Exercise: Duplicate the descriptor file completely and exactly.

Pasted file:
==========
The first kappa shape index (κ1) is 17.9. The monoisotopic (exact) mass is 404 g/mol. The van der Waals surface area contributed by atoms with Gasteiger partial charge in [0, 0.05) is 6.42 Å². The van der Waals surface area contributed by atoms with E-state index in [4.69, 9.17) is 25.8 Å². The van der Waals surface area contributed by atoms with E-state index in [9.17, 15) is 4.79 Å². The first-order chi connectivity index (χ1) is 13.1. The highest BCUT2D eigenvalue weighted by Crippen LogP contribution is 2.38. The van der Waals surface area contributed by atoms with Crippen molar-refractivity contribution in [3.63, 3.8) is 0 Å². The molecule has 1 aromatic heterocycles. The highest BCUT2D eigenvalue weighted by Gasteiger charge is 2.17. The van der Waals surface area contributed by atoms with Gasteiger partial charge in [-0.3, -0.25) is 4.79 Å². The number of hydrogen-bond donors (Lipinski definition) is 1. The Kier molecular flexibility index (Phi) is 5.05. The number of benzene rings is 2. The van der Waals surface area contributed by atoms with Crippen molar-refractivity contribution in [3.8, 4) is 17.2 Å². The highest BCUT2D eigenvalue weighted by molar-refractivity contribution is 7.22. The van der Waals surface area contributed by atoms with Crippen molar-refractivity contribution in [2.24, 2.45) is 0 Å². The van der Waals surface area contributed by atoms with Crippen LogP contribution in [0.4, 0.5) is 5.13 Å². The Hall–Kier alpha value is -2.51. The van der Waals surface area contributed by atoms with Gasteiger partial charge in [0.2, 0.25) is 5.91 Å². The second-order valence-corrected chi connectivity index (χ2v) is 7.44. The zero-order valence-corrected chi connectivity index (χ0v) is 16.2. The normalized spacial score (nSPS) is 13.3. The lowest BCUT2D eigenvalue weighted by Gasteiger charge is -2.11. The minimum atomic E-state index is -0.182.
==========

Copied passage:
The first kappa shape index (κ1) is 17.9. The monoisotopic (exact) mass is 404 g/mol. The van der Waals surface area contributed by atoms with Gasteiger partial charge in [0, 0.05) is 6.42 Å². The van der Waals surface area contributed by atoms with E-state index in [4.69, 9.17) is 25.8 Å². The van der Waals surface area contributed by atoms with E-state index in [9.17, 15) is 4.79 Å². The first-order chi connectivity index (χ1) is 13.1. The highest BCUT2D eigenvalue weighted by Crippen LogP contribution is 2.38. The van der Waals surface area contributed by atoms with Crippen molar-refractivity contribution in [3.63, 3.8) is 0 Å². The molecule has 1 aromatic heterocycles. The highest BCUT2D eigenvalue weighted by Gasteiger charge is 2.17. The van der Waals surface area contributed by atoms with Gasteiger partial charge in [-0.3, -0.25) is 4.79 Å². The number of hydrogen-bond donors (Lipinski definition) is 1. The Kier molecular flexibility index (Phi) is 5.05. The number of benzene rings is 2. The van der Waals surface area contributed by atoms with Crippen molar-refractivity contribution in [3.8, 4) is 17.2 Å². The highest BCUT2D eigenvalue weighted by molar-refractivity contribution is 7.22. The van der Waals surface area contributed by atoms with Crippen molar-refractivity contribution in [2.24, 2.45) is 0 Å². The van der Waals surface area contributed by atoms with Crippen LogP contribution in [0.4, 0.5) is 5.13 Å². The Hall–Kier alpha value is -2.51. The van der Waals surface area contributed by atoms with Gasteiger partial charge in [0.2, 0.25) is 5.91 Å². The second-order valence-corrected chi connectivity index (χ2v) is 7.44. The zero-order valence-corrected chi connectivity index (χ0v) is 16.2. The normalized spacial score (nSPS) is 13.3. The lowest BCUT2D eigenvalue weighted by Gasteiger charge is -2.11. The minimum atomic E-state index is -0.182.